Why Video Games Are Losing Money

Tough Times For Video Game Makers

The video game business is not what it was in years past. The video game industry has seen a 12% drop in sales this year. While at the same time these same video game makers have watched production and marketing costs continue to rise. What attributes to this rise in cost are a few different reasons. First, there is the economy that is hurting video game sales. Then you have the even greater impact of having more free games available on iPhone and Web sites supported by ads.

The biggest video game this season has been “Call of Duty: Modern Warfare 2” from Activision. On its release date of November 10th, there was a huge anticipation for this blockbuster war game. However, Call of Duty will be one of the few bright spots in the video game business this year.

Another reason for the downturn in the video game business has been the cost of game consoles. There is hope for the industry as console manufactures have begun to cut prices on their equipment recently for the holiday season. Nevertheless, the slow down in video game sales have their companies scrambling to chase down consumers. Viacom who recently released the Beatles version of the Rock Band video game, spent over $10 million to license the music for it. Activision will spend over $200 million to launch its Call of Duty game to the public, not counting the $40 million that was spent on developing the game. The development cost for this game was more than double what is spent on other games to produce.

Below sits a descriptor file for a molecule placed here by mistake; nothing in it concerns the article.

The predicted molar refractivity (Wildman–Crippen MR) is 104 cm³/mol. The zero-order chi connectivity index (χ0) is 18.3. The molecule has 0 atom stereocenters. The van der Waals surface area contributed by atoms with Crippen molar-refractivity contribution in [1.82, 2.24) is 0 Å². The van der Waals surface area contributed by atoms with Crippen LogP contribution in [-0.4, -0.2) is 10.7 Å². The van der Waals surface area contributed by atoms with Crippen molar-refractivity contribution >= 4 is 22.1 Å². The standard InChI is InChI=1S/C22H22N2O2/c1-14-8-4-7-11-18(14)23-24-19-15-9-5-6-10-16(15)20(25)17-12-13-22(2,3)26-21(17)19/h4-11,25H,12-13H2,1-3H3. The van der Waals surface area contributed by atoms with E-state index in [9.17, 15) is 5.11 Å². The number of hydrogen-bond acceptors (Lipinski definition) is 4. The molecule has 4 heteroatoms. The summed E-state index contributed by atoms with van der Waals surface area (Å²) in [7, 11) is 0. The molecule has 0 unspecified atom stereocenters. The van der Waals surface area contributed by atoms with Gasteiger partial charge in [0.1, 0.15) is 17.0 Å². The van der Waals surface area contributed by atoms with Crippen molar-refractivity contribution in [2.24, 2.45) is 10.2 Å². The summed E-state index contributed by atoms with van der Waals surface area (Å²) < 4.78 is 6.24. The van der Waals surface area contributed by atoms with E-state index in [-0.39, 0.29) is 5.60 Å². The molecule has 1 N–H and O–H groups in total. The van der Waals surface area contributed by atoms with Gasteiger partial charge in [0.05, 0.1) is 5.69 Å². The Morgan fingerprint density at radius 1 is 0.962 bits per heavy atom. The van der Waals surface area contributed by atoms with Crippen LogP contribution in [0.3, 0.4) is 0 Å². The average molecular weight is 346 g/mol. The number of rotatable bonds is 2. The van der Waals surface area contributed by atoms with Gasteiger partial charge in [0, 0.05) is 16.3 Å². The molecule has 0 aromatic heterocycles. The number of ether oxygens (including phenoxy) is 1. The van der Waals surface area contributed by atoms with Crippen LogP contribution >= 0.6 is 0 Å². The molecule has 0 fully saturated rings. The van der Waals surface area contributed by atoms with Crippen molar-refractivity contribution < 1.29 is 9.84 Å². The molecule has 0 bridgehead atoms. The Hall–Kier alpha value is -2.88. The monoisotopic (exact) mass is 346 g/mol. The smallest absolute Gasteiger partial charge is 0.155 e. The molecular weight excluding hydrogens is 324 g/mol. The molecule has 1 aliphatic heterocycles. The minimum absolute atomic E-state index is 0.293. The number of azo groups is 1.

Other than these two bright spots in the video game business, most are having to scale back. Electronic Arts, the producer of Madden NFL announced recently that they would be scaling back on game releases. After reporting a large loss last year, they will be concentrating on more online games.

Will the video game industry rebound after this recession is over? As it is in many high tech industries, it is the newest and best that draws the video gamer to them. The industry will have to continue to develop better consoles and better games to attract those gamers. Significant investments will need to continue, and it may be a case of only the strong will survive.

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